While the four members of this group project all enjoyed reading The Secret Garden by Frances Hodgson Burnett, we argue that there was more potential for this book with regards to its disability themes. The Secret Garden focuses primarily on physical disability, with three of its main characters – Mary, Colin, and Mister Craven – being disability aligned, or in the case of Mister Craven, explicitly disabled. These representations become problematic, however, as the book becomes a cure narrative for Colin, and to a lesser extent, Mary. The Secret Garden also begins to engage with mental health as well. Chapter XXVII “In the Garden” opens with the narrator discussing human discovery, and how “In the last century more amazing things were found out than in any century before” (Burnett). Assuming the setting of the book is contemporary with its publishing date of 1911, the narrator is referring to the discoveries of the 19th century. One of these discoveries is that “thoughts—just mere thoughts—are as powerful as electric batteries—as good for one as sunlight is, or as bad for one as poison” (Burnett). The book does not delve much further than this binary of “good and bad thoughts” and that good thoughts make a “healthy mind.” Burnett was limited by writing in the dawn of the mental health studies, which had only really begun in earnest just three years earlier in 1908 (Mandell). With the benefit of over 100 years’ more research into the mental health field at our disposal, we wish with this project to expand upon themes of mental health already present in The Secret Garden. Through a triad of short creative stories, we examine how the depictions of the mental states of the characters Mary, Colin, and Mister Craven, if written in the modern era in a modern setting, would differ from their original depictions.
Our creative writings are in the format of therapist’s forms and notes describing the interactions and “professional” assessments of two mental health professionals concerning the characters of Mary, Colin, and Mister Craven. This format not only reflects a more experimental approach to form more common in the 21st century than the early 20th, but also how in the 21st century mental health is a specialized field of study and practice, carried out by licensed professionals rather than a general doctor or going wholly unacknowledged. Research for these pieces was carried out on an individual basis by each author, with advice on starting points provided by Melissa’s father, CDR Clifford M. Madsen. Research mainly consisted of investigating potential diagnoses of these characters and how they may be accurately and sensitively represented and written. Melissa’s piece focuses on Mary, addressing the trauma Mary would have felt and experienced after losing both her parents and the servants who raised her to cholera that goes unacknowledged in the book. It also explores the implications to Mary’s character if she had had an adult who understood and supported her as soon as she had arrived at the manor. Kelly’s scenario focuses on the implied mental difficulties Colin experiences that, in the original novel, like his physical condition, are miraculously cured by the garden. Lisa’s work contemplates how a therapist might have reacted to Archibald if he had been able to seek out professional help rather than isolating himself after his wife’s death. (Rebecca is the author of this write-up.)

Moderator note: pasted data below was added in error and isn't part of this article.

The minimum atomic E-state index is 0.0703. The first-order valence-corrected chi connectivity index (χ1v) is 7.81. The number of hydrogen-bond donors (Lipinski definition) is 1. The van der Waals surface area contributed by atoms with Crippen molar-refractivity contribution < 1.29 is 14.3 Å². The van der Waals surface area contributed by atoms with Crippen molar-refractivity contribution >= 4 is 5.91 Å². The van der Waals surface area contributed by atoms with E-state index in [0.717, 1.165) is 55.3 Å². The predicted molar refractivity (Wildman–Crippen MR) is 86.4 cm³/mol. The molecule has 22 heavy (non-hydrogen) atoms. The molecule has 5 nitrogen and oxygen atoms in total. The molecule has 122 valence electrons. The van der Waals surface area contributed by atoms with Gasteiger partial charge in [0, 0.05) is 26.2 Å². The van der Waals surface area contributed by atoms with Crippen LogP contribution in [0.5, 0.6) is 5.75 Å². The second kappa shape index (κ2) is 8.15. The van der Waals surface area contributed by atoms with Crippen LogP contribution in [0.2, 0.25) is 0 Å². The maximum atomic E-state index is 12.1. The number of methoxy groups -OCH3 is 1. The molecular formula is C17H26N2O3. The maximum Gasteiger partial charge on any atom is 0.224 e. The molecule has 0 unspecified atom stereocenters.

The goal of this project was not to disparage Burnett’s approach to mental health in The Secret Garden; her inclusion of mental health at all proves she kept up to date with the findings of her time. She was writing from the metaphorical cutting edge, and we wanted to revisit her characters and vision from our new edge. These creative writings reveal not only how far the field of mental health has come since 1911 through acknowledging the toll these characters’ collective life experiences would have taken on their psyches, but also that they would have benefited from more tangible help than the moor air or the secret garden could supply. In writing all that was known about at the time, Burnett revealed how much was left to be explored, and no doubt our work in the future would be viewed similarly. The format of our works and writing from therapist’s perspectives is indicative of, for better and for worse, the heavy emphasis on medicalization mental health receives in our time. Burnett’s work was progressive for her time, and maybe ours is too, but progress will keep going, and our writing will remain right where it is.
From the Office of Dr. Janice Gardner
Patient: Mary Lennox
Treated For: Childhood Trauma
Office: At-Home Visits
Alternate Address: Misselthwaite Manor, The Moor, England
I received a call from Mrs. Medlock last night. I was surprised that her focus was not on my usual patient, but on a girl who moved into the manor a few weeks ago. Apparently, Craven’s brother adopted his niece, Miss Mary Lennox, after an undisclosed event related to her previous home. While Mary’s physical condition had slightly improved since she arrived at the manor, she has developed a disagreeable disposition and a habit of acting out of line, which prompted her maid, Miss Martha Sowerby, to ask the housemistress to call me. Because of the girl’s history, Martha was afraid that the situation would deteriorate without my intervention, so Mrs. Medlock urged me to come to the manor for an introductory visit as soon as possible. I have learned to always trust the intuition of a Sowerby, so I accepted the invitation.